We all see news reports on celebrity marriages in the glossy magazines and the papers every few weeks. And with marriage usually comes quite a cost, too, what with the five-star hotel and seven-star honeymoon! However, marriage can also be quite tax efficient and a means to get some money back into both of your newly married pockets.
The easiest way to think about one’s tax status is to compare to it one’s relationship status in the “real world”. Before an individual is married, they are assessed as a “single person” by Revenue, and the amount of tax credits that they receive and the amount of income they pay at the different rates of tax reflect this single status.
When a couple are treated as a married couple for tax purposes, they are now what is termed “jointly assessed” to tax as a couple. However, this is not something that automatically happens once you return from your three-week honeymoon! Revenue must be made aware of the change in your status.
Much like on the sporting field as shown in the recent Ryder Cup victory, two people combining together often achieves more than two people acting as single individuals. Depending on the level of a couple’s income, a couple jointly assessed can often pay less tax.
An amount of €27,400 to be taxed at the lower 20pc rate can be transferred between spouses. If you got married in 2009, then you will both remain singly assessed for 2009 with joint assessment beginning in 2010.
While this deals with your tax status in the following year, how can it be used effectively in the actual year you get married? Basically, if the amount of tax you paid in the year of marriage as two single individuals is greater than the amount that you would have paid if jointly assessed for the same period, then this difference can be claimed as a year of marriage credit.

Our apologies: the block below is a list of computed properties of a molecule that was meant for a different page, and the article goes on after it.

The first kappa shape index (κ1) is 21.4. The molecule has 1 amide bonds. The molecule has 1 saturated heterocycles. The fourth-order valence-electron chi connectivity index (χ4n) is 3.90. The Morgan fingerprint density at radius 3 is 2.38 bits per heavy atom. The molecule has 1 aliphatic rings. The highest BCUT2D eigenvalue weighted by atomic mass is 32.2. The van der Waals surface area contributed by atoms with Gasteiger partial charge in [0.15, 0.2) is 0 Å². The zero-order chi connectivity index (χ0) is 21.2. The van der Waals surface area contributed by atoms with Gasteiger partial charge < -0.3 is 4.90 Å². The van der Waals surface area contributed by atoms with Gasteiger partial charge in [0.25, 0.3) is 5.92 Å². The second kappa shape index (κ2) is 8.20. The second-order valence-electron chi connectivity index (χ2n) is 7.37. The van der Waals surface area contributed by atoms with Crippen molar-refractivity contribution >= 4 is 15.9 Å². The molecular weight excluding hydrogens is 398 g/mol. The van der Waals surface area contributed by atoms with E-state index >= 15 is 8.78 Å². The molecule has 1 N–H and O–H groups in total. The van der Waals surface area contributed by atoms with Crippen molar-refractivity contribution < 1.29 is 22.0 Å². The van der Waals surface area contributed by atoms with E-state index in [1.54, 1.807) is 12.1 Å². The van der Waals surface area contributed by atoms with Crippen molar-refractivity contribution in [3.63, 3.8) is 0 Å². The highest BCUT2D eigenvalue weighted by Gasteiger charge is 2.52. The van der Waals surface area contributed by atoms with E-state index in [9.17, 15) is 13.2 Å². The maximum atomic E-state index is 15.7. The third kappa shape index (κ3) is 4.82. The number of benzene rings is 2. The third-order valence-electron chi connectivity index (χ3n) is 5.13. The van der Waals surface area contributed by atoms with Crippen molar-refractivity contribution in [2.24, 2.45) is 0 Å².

This will only apply where one of the individuals has income in the region of €45,000, with the other having income in the region of €27,000, enabling nearly all of the couple’s income to be taxed at the lower 20pc rate. This might apply to your situation if one of you is only starting off in a new career or perhaps working part time.
An example is the easiest way to explain the above very valuable relief.
Brian and Amy got married on 1 April 2009. Both are self-employed individuals. Brian had total income of €45,400, while Amy had total income of €27,400.
As singly assessed individuals:
Brian will have €36,400 taxed at his 20pc rate;
The balance of €9,000 will be taxed at his marginal rate of 41pc (plus PRSI, levies and income levy).
Amy will have all of her income of €27,400 taxed at the 20pc rate. However, she was entitled to have up to €36,400 taxed at this rate, but as a single individual she cannot transfer this to Brian. Thereby, the €9,000 that Brian suffered tax at his highest rate could have been avoided as this could have been transferred by Amy if jointly assessed.
As married individuals:
Brian will have all of his income of €45,400 taxed at the standard rate of 20pc as he is now jointly assessed and can use this additional amount at the standard rate;
Amy will also have all of her €27,400 taxed at the standard rate.
The tax saving by being jointly assessed works out at €2,170.
Therefore, if Brian and Amy decide to review their 2009 tax year now, they will be entitled to a refund of ¾ of €2,170. This is because they were married on 1 April 2009 therefore entitled to be jointly assessed for ¾ of the tax year.
Friday 22nd October 2010, 8:55 am
By Simon Ball